I am going to say something that may not be immediately acceptable to everyone. I think that we are a bit too quick to put the pandemic behind us. What I mean by this is that we seem to have rolled right back to "business as usual" and--if we don't pause every once in a while--we are at risk of forgetting what we learned over the past few years.
Did it stink to high heaven? Did we all have harrowing stories of one kind or another? We absolutely did. I have written extensively about my own experience during that time. Like you, I have no interest in going back. I do not miss it at all! However, I think we all learned from it and this impacts our lives right now.
So much of what I have done since that time is because of what I learned about myself--both good and bad--during the plague. In fact, we are all still feeling the effects in how we move in the world. There is a great deal of striving in the air. Everyone seems to be trying so hard with everything they do. The conflicts we are experiencing--personally and internationally--are connected to the world-trauma we went through. This still needs to be acknowledged. We aren't the same people we were...so who are we?
In 2020 at Advent we were in peak pandemic. We had learned new skills and strengths. We had discovered weaknesses we didn't know we had. We were all struggling with restrictions. We were fighting about masking and vaccines. It stank to high heaven. However, we also found ways to work around the restrictions and the disease. We found ways to keep families and communities together. Tremendous effort was put into these things, in fact. Now that we are back together, it makes sense that we want to do what we want. We are gravitating toward individualism after a period of collective action.
Still...we have these skills now. We know how to pull together during difficult times. Before you bring up the Covid-deniers, conspiracy theorists, anti-vaxxers, and whatnot, I want you to know that I see them. They are hard to miss. The trauma has made them as well. However, if you are reading this, you probably aren't one of those people. You worked hard to keep things as even as possible. You spent time and effort--mostly thankless--to keep your institutions intact. Good for you! You grew--even in the dark times when you couldn't get off the couch. Now in the chaos of the final days of 2023, it is worth remembering all the good you did.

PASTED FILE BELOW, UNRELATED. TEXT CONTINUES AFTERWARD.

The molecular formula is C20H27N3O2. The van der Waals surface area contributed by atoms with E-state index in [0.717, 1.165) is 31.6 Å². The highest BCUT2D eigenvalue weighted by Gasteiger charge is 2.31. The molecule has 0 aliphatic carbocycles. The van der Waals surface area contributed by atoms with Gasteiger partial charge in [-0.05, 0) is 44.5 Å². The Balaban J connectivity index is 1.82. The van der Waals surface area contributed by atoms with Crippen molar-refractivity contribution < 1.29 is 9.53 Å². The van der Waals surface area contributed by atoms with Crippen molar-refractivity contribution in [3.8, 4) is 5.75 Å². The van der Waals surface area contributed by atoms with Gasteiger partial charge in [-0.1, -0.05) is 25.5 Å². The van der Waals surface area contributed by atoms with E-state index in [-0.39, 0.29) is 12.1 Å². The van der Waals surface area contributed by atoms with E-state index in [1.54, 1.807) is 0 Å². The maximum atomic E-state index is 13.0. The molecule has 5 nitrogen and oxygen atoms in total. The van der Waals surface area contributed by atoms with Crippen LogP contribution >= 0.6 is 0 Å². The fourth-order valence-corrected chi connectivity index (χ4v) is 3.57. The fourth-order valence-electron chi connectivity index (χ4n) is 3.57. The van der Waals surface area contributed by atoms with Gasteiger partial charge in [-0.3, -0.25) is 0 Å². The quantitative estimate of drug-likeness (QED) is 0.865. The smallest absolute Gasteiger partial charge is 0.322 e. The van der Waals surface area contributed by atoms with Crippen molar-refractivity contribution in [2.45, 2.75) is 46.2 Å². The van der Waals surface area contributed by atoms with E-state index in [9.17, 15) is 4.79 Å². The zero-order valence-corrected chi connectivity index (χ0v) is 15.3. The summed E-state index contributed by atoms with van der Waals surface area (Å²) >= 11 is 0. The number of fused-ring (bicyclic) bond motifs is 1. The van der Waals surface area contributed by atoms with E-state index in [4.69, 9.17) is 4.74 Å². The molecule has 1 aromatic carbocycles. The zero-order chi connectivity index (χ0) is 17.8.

How does all this have to do with the holidays? Well, I think we felt the distance the most in Advent of 2020. The weather changed so those drive-way parties were more difficult. The darkness made the days shorter as always. Also, we couldn't gather like we used to for sacred events like the Pageant and Christmas Eve. We worked so very hard, though. We made a thing that wasn't ideal but that still brought us together.
I have over-used the picture of the Eliot Church Ukestra playing by the side of the church on Christmas Eve for our outdoor, socially distanced, carol sing. That, actually, was from 2021. In 2020 things were even harder. But we did it, didn't we? Members of the church worked together to save the congregation from extinction. We gave a gift to the future. We proved we could, in fact, do hard things.
So, here are a couple videos. The first is the Christmas pageant! This Sunday, December 17, 2023 we will be indoors as per usual, though it should be mentioned that we have last minute cast changes because of Covid. Every year has the best pageant ever, but first among equals has to be the one below. We embedded it in the rest of a service, but here is the pageant itself...and a bit of a blooper reel before the final hymn.
We also did Christmas Eve! Here it is [below] in all its glory. We would not have done these things if we did not love each other. We would not have done them if we did not love the church. I know that sometimes we like to think of ourselves as above emotions. We consider ourselves as too advanced and mature to have faith in anything. We must have faith in something. This would be hard work for people who didn't care.
That is all for now. I need to run off and write a teeny-tiny reflection for Pageant Sunday this year. Maybe looking at the hard times and what we managed to achieve will help with today's challenges in the darkening world.
I am a full-time pastor in a small, progressive church in Massachusetts. This blog is about the non-church things I do to find spiritual sustenance.